President Biden and Former President Trump Show Support for Striking Auto Workers in Michigan
President Joe Biden and former President Donald Trump are both making their presence known in the ongoing auto workers’ strike in Michigan. President Biden joined the striking United Auto Workers on Tuesday, while former President Trump plans to join the picket lines in Detroit on Wednesday. Their support for the workers comes as no surprise, as polls show that a majority of Americans also back the strikers.
However, there is a delicate balance between supporting unions and higher wages and the need to control inflation. When everyone’s wages increase significantly, it becomes more challenging to keep inflation in check.
In general, higher wages contribute to overall prosperity, while higher inflation rates can make people poorer. Ideally, average pay growth should always outpace inflation, and productivity gains should prevent excessive wage increases from driving up inflation. This dynamic allows societies to steadily become wealthier year after year.
Unfortunately, this system breaks down when there is a sudden surge in inflation, as we are currently experiencing. In such scenarios, workers seek to catch up on their pay, which they feel has not adequately kept pace with inflation during previous years of low inflation.
This is precisely why the United Auto Workers are demanding a 40% pay increase over four years. While this may seem outlandish at first glance, it is a response to years of stagnation in wages. Another example is the American Airlines pilots, who recently secured a 46% raise, with 21% of it being granted in the first year.
It is crucial to find a delicate balance between supporting workers’ demands for fair pay and ensuring that inflation remains under control. This balance will enable both workers and the broader economy to thrive.
The Benefits and Risks of Union Membership
Union Membership and Better Pay
According to research conducted by the Treasury Department, being in a union significantly increases the likelihood of receiving higher pay. On average, union members enjoy wage increases ranging from 10% to 15%. These findings highlight the positive impact unions can have on workers’ financial well-being.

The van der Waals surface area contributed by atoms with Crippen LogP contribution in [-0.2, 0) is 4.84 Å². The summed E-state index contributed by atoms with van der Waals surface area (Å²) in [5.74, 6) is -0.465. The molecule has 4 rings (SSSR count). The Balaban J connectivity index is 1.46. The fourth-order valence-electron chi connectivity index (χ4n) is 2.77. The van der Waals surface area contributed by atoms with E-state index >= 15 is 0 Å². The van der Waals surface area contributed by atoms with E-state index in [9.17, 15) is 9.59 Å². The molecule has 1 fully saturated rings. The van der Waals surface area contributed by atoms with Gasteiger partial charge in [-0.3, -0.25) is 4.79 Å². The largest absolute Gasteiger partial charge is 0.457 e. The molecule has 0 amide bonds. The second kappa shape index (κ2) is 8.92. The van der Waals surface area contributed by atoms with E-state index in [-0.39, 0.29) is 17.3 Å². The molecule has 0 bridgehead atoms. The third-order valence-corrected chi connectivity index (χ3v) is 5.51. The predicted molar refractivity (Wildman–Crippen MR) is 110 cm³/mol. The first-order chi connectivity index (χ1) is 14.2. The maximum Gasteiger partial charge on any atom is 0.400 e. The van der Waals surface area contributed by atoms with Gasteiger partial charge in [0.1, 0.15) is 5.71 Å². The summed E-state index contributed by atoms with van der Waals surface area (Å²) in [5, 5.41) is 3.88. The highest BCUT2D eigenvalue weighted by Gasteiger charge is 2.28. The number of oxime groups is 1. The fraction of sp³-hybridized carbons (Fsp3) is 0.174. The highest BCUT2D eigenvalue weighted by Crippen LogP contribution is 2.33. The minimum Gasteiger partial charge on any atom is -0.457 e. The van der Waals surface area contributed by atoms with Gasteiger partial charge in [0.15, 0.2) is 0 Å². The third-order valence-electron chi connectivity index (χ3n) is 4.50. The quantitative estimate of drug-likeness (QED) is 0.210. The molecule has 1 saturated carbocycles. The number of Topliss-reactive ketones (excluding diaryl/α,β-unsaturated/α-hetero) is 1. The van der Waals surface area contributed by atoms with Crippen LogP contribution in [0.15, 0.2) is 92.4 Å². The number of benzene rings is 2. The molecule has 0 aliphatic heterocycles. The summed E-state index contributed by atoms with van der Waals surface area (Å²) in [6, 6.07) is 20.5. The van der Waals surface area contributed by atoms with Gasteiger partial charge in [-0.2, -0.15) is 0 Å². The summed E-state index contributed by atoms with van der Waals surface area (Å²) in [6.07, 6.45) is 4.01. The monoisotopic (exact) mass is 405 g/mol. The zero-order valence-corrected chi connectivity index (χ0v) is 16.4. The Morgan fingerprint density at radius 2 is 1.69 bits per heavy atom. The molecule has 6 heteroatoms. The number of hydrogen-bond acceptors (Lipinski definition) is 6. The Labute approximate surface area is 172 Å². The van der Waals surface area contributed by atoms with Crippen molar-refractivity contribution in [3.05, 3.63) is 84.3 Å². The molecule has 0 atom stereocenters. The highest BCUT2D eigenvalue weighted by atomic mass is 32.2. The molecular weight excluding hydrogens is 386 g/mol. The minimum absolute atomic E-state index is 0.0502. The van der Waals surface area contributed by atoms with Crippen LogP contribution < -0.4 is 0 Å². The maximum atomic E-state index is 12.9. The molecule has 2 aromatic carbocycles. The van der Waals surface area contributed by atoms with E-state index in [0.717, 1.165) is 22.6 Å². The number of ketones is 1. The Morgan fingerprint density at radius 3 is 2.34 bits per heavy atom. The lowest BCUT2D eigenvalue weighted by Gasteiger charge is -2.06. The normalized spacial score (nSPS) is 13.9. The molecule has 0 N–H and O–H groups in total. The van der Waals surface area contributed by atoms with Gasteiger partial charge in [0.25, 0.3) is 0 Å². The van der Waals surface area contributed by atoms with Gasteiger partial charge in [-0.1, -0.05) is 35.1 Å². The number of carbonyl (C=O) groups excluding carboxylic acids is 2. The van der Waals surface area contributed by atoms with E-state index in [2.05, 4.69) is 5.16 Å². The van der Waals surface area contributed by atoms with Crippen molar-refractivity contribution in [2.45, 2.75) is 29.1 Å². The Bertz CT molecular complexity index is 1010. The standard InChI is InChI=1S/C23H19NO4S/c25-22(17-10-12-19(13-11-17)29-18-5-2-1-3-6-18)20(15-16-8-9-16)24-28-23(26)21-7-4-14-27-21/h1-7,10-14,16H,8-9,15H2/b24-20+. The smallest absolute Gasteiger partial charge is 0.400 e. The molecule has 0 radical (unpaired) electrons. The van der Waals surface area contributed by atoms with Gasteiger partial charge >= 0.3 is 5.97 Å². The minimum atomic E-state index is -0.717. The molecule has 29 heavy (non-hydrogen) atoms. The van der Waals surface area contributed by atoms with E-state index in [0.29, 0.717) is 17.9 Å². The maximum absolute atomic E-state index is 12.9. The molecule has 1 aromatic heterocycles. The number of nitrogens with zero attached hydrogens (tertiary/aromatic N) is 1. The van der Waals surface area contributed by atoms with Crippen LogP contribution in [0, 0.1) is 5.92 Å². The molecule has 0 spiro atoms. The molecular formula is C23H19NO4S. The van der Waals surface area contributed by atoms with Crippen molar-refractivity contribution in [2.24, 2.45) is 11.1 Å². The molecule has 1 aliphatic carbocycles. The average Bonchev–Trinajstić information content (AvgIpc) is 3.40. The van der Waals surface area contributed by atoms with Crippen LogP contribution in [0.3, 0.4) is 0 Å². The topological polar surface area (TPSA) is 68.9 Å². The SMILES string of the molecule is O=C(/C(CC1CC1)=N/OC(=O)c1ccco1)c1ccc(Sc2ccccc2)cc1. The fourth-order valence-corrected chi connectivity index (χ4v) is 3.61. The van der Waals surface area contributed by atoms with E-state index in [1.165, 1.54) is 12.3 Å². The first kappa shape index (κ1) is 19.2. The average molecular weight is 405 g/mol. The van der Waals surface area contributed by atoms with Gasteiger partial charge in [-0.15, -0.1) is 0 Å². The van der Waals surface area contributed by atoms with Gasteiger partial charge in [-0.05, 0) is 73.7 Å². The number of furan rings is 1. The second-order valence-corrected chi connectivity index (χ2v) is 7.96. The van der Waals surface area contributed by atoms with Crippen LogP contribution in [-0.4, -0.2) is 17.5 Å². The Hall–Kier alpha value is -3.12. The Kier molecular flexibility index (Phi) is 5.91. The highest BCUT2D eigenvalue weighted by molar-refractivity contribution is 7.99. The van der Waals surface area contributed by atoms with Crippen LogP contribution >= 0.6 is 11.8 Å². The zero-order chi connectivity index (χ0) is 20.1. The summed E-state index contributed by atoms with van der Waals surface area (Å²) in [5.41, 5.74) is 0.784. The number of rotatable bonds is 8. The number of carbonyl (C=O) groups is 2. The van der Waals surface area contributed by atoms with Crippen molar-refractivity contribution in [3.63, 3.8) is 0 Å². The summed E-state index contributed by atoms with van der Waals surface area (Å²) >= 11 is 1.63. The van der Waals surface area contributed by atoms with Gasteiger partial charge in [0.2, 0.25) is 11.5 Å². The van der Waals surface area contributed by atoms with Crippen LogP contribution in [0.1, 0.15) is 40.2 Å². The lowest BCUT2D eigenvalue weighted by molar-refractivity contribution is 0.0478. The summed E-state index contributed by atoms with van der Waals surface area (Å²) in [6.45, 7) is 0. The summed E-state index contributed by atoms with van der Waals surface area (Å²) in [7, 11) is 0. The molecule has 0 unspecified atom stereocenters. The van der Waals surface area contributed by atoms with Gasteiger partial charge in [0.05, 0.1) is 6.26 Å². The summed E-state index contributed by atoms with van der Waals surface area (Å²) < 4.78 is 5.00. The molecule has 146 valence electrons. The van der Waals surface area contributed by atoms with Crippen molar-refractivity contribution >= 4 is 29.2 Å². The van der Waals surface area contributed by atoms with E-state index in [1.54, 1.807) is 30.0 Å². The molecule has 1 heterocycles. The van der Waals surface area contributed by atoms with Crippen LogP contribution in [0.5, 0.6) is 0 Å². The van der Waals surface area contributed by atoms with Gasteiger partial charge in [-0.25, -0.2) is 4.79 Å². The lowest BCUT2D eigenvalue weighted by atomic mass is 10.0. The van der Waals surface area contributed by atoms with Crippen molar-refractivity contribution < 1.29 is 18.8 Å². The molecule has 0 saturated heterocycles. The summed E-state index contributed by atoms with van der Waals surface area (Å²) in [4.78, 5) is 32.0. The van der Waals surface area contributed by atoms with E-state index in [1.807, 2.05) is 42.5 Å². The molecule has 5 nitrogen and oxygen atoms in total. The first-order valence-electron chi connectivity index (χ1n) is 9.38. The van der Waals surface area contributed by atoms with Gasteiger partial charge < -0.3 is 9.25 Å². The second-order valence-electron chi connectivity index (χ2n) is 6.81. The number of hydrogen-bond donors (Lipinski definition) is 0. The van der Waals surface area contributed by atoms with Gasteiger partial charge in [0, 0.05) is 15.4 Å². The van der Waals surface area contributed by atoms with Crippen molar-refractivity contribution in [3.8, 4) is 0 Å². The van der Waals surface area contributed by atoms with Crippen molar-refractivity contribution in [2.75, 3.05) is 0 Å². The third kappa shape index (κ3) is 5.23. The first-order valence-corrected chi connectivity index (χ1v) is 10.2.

Balancing Fair Compensation and Inflation
Determining the ideal pay raise size is a delicate balance. It must adequately compensate workers without fueling inflation, which negatively affects everyone’s purchasing power. The 1970s witnessed the consequences of wage-price spirals, emphasizing the challenge of addressing inflation through increased pay.
Union Influence on Inflation
While the UAW’s representation of workers may not significantly impact overall inflation, research by the Federal Reserve suggests that wage demands alone have not been a driving force behind inflation. As a result, President Biden can confidently support striking workers without contradicting his efforts to combat inflation.
Future Risks and Wage-Fueled Inflation
However, granting substantial wage increases this year could pose risks for the future. Workers may seek similar gains even if inflation has subsided. This wage-fueled inflation could become problematic, especially considering the potential resurgence of union power following decades of decline.
Challenges Faced by Companies and Union Strikes
In addition, the companies facing strikes, namely Ford (F), General Motors (GM), and Stellantis (STLA), encounter genuine obstacles. These companies are not industry leaders in the adoption of electric vehicles (EVs). Executives argue that succumbing to higher wage demands could diminish their competitiveness, potentially jeopardizing jobs for non-EV auto workers. Notably, Tesla (TSLA) workers are not currently unionized.
The UAW’s Pursuit of Member Benefits
The UAW is dedicated to fighting for the best interests of its members. However, it must also consider the potential long-term consequences of its actions. Striking the right balance now is crucial to avoid creating future challenges.
In conclusion, union membership offers substantial advantages, including better pay for workers. Yet, caution must be exercised to prevent wage-fueled inflation and to consider the impact on companies and non-union workers. By carefully navigating these factors, unions can maximize their benefits while minimizing potential risks.